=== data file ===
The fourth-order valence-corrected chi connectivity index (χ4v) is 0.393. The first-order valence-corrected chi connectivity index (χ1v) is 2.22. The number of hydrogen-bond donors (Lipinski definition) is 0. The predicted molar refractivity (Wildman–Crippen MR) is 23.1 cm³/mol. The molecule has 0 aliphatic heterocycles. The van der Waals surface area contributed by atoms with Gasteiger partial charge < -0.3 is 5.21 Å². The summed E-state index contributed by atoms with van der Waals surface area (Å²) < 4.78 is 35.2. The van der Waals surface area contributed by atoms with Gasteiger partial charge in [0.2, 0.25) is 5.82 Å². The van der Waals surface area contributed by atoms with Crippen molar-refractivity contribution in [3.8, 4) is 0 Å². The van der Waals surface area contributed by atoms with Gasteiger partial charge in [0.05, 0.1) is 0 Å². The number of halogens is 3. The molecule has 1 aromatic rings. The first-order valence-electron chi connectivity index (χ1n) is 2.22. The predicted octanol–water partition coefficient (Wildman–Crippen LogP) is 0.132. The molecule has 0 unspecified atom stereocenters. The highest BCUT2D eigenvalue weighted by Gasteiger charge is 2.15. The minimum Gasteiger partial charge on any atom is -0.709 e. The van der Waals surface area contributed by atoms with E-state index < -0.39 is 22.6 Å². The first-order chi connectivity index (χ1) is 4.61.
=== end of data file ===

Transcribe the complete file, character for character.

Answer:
The fourth-order valence-corrected chi connectivity index (χ4v) is 0.393. The first-order valence-corrected chi connectivity index (χ1v) is 2.22. The number of hydrogen-bond donors (Lipinski definition) is 0. The predicted molar refractivity (Wildman–Crippen MR) is 23.1 cm³/mol. The molecule has 0 aliphatic heterocycles. The van der Waals surface area contributed by atoms with Gasteiger partial charge < -0.3 is 5.21 Å². The summed E-state index contributed by atoms with van der Waals surface area (Å²) < 4.78 is 35.2. The van der Waals surface area contributed by atoms with Gasteiger partial charge in [0.2, 0.25) is 5.82 Å². The van der Waals surface area contributed by atoms with Crippen molar-refractivity contribution in [3.8, 4) is 0 Å². The van der Waals surface area contributed by atoms with Gasteiger partial charge in [0.05, 0.1) is 0 Å². The number of halogens is 3. The molecule has 1 aromatic rings. The first-order valence-electron chi connectivity index (χ1n) is 2.22. The predicted octanol–water partition coefficient (Wildman–Crippen LogP) is 0.132. The molecule has 0 unspecified atom stereocenters. The highest BCUT2D eigenvalue weighted by Gasteiger charge is 2.15. The minimum Gasteiger partial charge on any atom is -0.709 e. The van der Waals surface area contributed by atoms with E-state index < -0.39 is 22.6 Å². The first-order chi connectivity index (χ1) is 4.61.